Some of these forms, such as carving, required the study of old Dutch texts to reconstruct. The elaborate, sometimes erotic images with which Biaks adorned their canoes and houses vanished not long after the islands’ conversion to Christianity at the turn of the twentieth century. Others, such as pancar, a lively dance inspired by the Dutch fighter planes based on Biak in the early 1960s, still thrived. At village parties, one still saw young dancers imitating a jet going into a stall. Here, the work of activists like Sam consisted of attracting official acknowledgment and, if possible, funding, for the most talented practitioners of these arts. It was tempting to regard cultural brokers like Sam as agents in the New Order production of orderly traditions to be performed for tourists and visiting dignitaries. But the respect individuals like Sam commanded in the eyes of fellow Biaks did not rest on their ability to select the ‘authentic’ version of a particular practice an ability that local experts were all too ready to call into question. People admired figures like Sam not only for their knowledge, but also for their skill in navigating an alien, and often threatening, bureaucracy. Sam could sing like an angel. But he could also work the system, on behalf of people with obscure talents, few connections, and haunting memories of the violence of the regime.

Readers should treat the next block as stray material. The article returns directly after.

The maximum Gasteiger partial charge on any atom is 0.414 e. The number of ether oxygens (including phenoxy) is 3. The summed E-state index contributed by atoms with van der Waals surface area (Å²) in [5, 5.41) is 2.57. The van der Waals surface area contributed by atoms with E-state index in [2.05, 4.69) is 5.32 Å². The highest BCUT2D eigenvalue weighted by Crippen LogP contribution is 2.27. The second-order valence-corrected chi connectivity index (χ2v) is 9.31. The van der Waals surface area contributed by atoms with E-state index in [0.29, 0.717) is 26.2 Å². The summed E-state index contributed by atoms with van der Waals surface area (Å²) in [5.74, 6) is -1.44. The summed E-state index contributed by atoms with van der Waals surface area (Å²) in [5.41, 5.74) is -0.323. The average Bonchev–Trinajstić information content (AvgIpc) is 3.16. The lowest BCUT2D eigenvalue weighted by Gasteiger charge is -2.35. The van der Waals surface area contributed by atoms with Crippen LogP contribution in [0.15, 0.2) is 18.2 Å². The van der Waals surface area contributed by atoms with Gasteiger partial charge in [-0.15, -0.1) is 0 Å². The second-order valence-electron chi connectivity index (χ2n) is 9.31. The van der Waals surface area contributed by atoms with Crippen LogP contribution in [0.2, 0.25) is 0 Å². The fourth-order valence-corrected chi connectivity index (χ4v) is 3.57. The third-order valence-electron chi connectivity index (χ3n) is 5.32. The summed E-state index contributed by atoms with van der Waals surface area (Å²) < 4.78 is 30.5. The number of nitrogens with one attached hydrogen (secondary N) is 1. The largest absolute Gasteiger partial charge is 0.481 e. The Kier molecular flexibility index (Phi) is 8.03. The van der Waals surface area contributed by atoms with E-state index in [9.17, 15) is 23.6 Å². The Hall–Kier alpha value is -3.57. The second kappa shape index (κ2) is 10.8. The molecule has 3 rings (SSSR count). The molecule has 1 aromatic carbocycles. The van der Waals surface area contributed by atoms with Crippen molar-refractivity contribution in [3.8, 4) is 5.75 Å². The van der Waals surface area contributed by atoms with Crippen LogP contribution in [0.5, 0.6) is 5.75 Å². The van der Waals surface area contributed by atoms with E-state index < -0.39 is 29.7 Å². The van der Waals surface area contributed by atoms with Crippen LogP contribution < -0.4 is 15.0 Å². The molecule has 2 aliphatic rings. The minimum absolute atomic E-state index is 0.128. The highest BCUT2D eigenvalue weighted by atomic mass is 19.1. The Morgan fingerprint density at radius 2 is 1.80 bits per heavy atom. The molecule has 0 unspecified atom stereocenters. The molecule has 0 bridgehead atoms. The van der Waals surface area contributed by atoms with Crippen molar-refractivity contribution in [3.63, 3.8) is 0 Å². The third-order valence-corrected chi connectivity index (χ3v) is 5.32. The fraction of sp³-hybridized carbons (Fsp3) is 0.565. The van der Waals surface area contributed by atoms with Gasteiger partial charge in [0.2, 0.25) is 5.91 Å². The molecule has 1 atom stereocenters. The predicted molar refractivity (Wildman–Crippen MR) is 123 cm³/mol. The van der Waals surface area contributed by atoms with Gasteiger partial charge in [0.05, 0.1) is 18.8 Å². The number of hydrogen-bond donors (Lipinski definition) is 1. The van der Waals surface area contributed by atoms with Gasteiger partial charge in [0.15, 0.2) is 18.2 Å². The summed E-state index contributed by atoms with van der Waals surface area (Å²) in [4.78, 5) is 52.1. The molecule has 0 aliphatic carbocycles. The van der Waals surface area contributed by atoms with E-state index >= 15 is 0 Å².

Even within this small group of cultural experts, Sam Kapissa was in a class of his own. Born in Hollandia (now Jayapura) in 1947 to a Biak teacher and his wife, Sam spent his childhood in Biak, before returning to Jayapura to attend the newly opened provincial university. His commitment to the preservation of Papuan culture dated to the 1970s, when he gave up a career as a mathematics instructor to pursue a degree in ethno-musicology. After graduating, he travelled widely in search of local song forms.
He gave the songs he studied a new life through his work with Mansyouri and Mambesak, groups he formed with other Papuan musicians, including Arnold Ap. Through their frequent concerts and Ap’s weekly radio broadcasts, these groups inspired an upsurge of interest in the province’s diverse musical genres. Sam recorded several albums, singing in Biak and Indonesian. He was best known for his popular arrangements of traditional tunes. As is the case with so many Papuan artists, Sam’s talents were multiple. His woodcarvings still grace the Hotel Marauw and Biak’s House of Arts.